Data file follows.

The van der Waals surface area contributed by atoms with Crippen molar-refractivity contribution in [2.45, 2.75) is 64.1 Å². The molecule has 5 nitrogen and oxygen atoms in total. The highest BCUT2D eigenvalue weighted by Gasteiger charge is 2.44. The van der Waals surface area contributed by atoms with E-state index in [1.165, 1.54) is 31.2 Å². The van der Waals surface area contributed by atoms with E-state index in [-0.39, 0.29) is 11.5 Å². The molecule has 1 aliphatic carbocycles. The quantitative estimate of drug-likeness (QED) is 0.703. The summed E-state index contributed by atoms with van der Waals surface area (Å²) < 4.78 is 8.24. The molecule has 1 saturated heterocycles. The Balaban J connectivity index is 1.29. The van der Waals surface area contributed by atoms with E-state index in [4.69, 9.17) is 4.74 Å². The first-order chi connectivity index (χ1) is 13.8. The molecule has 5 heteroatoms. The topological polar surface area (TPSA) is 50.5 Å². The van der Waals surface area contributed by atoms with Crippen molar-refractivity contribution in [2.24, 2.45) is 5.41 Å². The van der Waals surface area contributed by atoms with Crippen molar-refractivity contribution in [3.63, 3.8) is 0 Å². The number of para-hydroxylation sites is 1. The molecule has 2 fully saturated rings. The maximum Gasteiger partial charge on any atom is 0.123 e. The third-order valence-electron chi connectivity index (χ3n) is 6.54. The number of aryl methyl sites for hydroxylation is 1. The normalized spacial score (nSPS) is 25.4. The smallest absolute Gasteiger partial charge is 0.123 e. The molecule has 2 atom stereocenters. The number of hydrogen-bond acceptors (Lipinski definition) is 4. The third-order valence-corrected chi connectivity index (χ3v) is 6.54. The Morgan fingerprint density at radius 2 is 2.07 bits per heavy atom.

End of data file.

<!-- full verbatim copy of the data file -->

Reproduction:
The van der Waals surface area contributed by atoms with Crippen molar-refractivity contribution in [2.45, 2.75) is 64.1 Å². The molecule has 5 nitrogen and oxygen atoms in total. The highest BCUT2D eigenvalue weighted by Gasteiger charge is 2.44. The van der Waals surface area contributed by atoms with E-state index in [1.165, 1.54) is 31.2 Å². The van der Waals surface area contributed by atoms with E-state index in [-0.39, 0.29) is 11.5 Å². The molecule has 1 aliphatic carbocycles. The quantitative estimate of drug-likeness (QED) is 0.703. The summed E-state index contributed by atoms with van der Waals surface area (Å²) < 4.78 is 8.24. The molecule has 1 saturated heterocycles. The Balaban J connectivity index is 1.29. The van der Waals surface area contributed by atoms with E-state index in [4.69, 9.17) is 4.74 Å². The first-order chi connectivity index (χ1) is 13.8. The molecule has 5 heteroatoms. The topological polar surface area (TPSA) is 50.5 Å². The van der Waals surface area contributed by atoms with Crippen molar-refractivity contribution in [2.24, 2.45) is 5.41 Å². The van der Waals surface area contributed by atoms with Crippen molar-refractivity contribution in [3.63, 3.8) is 0 Å². The number of para-hydroxylation sites is 1. The molecule has 2 fully saturated rings. The maximum Gasteiger partial charge on any atom is 0.123 e. The third-order valence-electron chi connectivity index (χ3n) is 6.54. The number of aryl methyl sites for hydroxylation is 1. The normalized spacial score (nSPS) is 25.4. The smallest absolute Gasteiger partial charge is 0.123 e. The molecule has 2 atom stereocenters. The number of hydrogen-bond acceptors (Lipinski definition) is 4. The third-order valence-corrected chi connectivity index (χ3v) is 6.54. The Morgan fingerprint density at radius 2 is 2.07 bits per heavy atom.